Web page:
Odysseus spacecraft comms from moon expected to halt on Wednesday


Odysseus, the first U.S. spacecraft to land on the moon in half a century, was expected to go dark on Wednesday, six days after an off-kilter touchdown that hindered its communications and solar-charging capability, NASA and the company that flew the vehicle said.

Despite persistent difficulties in communicating with the lander and keeping it charged, NASA said it managed to extract data from all of its science payloads delivered to the lunar surface by the lander, flown by Texas-based Intuitive Machines.

“We have conducted a very successful mission at this point,” Intuitive Machines CEO Stephen Altemus said at a joint news briefing with NASA officials. He said the flow of information retrieved from the spacecraft increased substantially after “sporadic” communications during the first few days.

Sue Lederer, a NASA project scientist, described the flow of data as going from “a cocktail-size straw to a boba-tea-size straw of data.”

To be put ‘to sleep’

Engineers plan to put Odysseus “to sleep” on Wednesday evening as the lander ends its sixth day on the lunar surface, once solar power regeneration is no longer sufficient to keep it running and sending telemetry back to Earth, at around 8 p.m. ET, Altemus said.

But he said flight controllers would seek to restart Odysseus in around three weeks, after the sun rises again over the vehicle’s landing site in the moon’s south pole region.

NASA and Intuitive Machines had said before the mission’s launch that the payloads were expected to operate on the lunar surface for roughly seven days before night fell.

The Nova-C-class lander, shaped like a hexagonal cylinder and standing four meters tall, was launched on Feb. 15 from NASA’s Kennedy Space Center in Florida on a Falcon 9 rocket supplied by Elon Musk’s SpaceX. It arrived in lunar orbit six days later.

The six-legged vehicle reached the lunar surface last Thursday after an 11th-hour navigational glitch and descent that ended with Odysseus catching one of its feet on the ground and landing in a sharply tilted position, immediately impeding its operations.

Intuitive Machines have said human error was to blame for the navigational issue. Flight readiness teams had neglected to manually unlock a safety switch before launch, preventing subsequent activation of the vehicle’s laser-guided range finders and forcing flight engineers to hurriedly improvise an alternative during lunar orbit.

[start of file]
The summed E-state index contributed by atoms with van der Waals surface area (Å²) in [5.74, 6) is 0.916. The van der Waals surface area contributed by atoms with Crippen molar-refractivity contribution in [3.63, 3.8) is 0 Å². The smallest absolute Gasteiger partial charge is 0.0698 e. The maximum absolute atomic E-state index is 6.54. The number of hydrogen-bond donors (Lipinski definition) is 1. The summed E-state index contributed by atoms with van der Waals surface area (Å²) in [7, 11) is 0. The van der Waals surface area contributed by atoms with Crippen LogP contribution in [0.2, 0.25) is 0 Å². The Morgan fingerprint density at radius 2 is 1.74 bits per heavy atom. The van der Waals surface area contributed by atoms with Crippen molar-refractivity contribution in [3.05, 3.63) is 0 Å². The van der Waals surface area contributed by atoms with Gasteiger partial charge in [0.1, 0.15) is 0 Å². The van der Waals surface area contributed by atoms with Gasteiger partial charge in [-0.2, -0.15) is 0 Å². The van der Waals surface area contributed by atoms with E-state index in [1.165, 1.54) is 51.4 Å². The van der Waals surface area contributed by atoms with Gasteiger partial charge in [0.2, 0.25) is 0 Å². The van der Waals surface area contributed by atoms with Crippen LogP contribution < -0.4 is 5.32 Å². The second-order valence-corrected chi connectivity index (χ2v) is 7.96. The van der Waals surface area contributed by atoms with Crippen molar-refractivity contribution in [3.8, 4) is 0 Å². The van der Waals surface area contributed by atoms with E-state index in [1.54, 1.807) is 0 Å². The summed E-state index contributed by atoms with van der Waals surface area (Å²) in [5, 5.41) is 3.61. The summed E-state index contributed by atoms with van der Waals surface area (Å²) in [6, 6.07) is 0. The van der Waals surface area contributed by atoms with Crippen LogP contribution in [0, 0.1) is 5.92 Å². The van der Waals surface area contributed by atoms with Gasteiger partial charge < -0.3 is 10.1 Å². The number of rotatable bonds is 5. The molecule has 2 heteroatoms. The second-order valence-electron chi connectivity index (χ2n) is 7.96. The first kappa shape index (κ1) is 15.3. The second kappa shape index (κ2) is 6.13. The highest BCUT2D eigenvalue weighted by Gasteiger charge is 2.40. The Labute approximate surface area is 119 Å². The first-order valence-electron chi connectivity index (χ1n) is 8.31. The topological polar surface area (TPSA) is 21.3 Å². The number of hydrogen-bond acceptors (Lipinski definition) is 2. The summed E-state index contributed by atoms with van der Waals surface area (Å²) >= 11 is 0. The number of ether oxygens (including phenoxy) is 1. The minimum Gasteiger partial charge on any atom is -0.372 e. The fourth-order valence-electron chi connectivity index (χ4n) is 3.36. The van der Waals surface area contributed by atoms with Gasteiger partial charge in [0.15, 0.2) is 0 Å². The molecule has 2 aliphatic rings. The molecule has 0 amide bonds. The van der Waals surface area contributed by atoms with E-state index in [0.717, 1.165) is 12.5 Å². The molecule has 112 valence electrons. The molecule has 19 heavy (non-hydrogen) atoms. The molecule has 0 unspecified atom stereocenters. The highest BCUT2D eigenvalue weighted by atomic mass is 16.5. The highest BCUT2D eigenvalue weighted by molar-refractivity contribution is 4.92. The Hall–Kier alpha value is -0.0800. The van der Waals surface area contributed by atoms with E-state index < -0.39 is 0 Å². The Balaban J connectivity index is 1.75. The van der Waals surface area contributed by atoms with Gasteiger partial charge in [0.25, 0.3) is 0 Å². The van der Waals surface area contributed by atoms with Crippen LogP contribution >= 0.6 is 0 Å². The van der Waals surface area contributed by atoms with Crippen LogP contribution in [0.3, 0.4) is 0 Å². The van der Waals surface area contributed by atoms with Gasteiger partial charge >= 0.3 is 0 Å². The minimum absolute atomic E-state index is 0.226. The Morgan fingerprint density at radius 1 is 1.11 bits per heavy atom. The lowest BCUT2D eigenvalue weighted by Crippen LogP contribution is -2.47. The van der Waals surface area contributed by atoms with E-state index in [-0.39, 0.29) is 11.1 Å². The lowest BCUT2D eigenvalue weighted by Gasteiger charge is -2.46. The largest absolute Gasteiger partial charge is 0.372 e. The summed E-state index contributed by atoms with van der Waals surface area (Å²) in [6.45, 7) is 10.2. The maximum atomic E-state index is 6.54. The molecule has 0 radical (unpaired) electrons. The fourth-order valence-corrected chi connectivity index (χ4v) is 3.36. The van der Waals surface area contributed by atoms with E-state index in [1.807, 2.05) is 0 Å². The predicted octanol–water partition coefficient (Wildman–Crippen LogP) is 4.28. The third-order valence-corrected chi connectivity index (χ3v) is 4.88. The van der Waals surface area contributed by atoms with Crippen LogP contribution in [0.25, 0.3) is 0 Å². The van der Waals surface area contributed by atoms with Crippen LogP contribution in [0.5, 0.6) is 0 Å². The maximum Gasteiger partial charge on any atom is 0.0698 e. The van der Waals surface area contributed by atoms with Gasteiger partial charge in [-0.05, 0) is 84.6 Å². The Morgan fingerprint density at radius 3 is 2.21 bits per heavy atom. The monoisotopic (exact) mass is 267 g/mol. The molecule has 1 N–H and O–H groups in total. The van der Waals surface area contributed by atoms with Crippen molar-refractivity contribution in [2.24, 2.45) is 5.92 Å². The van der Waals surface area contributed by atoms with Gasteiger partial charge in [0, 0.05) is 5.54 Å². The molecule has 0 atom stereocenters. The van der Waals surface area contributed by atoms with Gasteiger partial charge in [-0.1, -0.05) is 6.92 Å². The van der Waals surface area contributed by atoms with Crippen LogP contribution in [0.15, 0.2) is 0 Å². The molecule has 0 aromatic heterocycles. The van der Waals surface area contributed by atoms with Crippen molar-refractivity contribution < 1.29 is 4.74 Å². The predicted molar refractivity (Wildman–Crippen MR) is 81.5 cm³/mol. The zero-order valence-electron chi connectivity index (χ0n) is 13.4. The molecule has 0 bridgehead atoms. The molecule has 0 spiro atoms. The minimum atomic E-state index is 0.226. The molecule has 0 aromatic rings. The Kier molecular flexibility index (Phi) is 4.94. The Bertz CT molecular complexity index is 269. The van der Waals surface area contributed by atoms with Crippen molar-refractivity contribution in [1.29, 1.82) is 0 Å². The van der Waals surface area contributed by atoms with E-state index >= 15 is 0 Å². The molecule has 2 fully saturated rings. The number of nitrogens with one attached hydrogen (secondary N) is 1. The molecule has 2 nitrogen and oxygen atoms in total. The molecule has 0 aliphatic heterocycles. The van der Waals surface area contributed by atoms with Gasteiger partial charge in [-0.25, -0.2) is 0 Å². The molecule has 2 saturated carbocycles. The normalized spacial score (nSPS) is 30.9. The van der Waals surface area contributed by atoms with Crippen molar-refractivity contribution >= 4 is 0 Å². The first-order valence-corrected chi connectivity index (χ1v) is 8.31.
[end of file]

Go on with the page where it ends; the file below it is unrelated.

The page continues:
A lunar lander is seen tipped on its side on the moon.
This image shows Intuitive Machines’ Odysseus lander at a 30-degree angle on the surface of the moon, with a large crater in the background. (Intuitive Machines/X)

Whether or not failure of the range finders and last-minute substitution of a workaround ultimately caused Odysseus to land askew remained an open question, according to Intuitive officials.

A newly released image on Wednesday showed the spacecraft as it was touching down on the surface, with its landing gear visibly damaged.

Altemus said the spacecraft was moving faster than expected during final approach and skidded to a stop as it landed. He said it ended up tilted at a 30-degree angle.

The company said that two of the spacecraft’s communication antennae were knocked out of commission, pointed the wrong way, and that its solar panels were likewise facing the wrong direction, limiting the vehicle’s ability to recharge its batteries.

As a consequence, Intuitive said earlier this week that it expected to lose contact with Odysseus on Tuesday morning, prematurely terminating the mission.

But the projected deadline for the lander’s finale came and went as the company reported the spacecraft still functioning with additional battery life.

Despite its less-than-ideal touchdown, Odysseus became the first U.S. spacecraft to land on the moon since NASA’s last crewed Apollo mission to the lunar surface in 1972.

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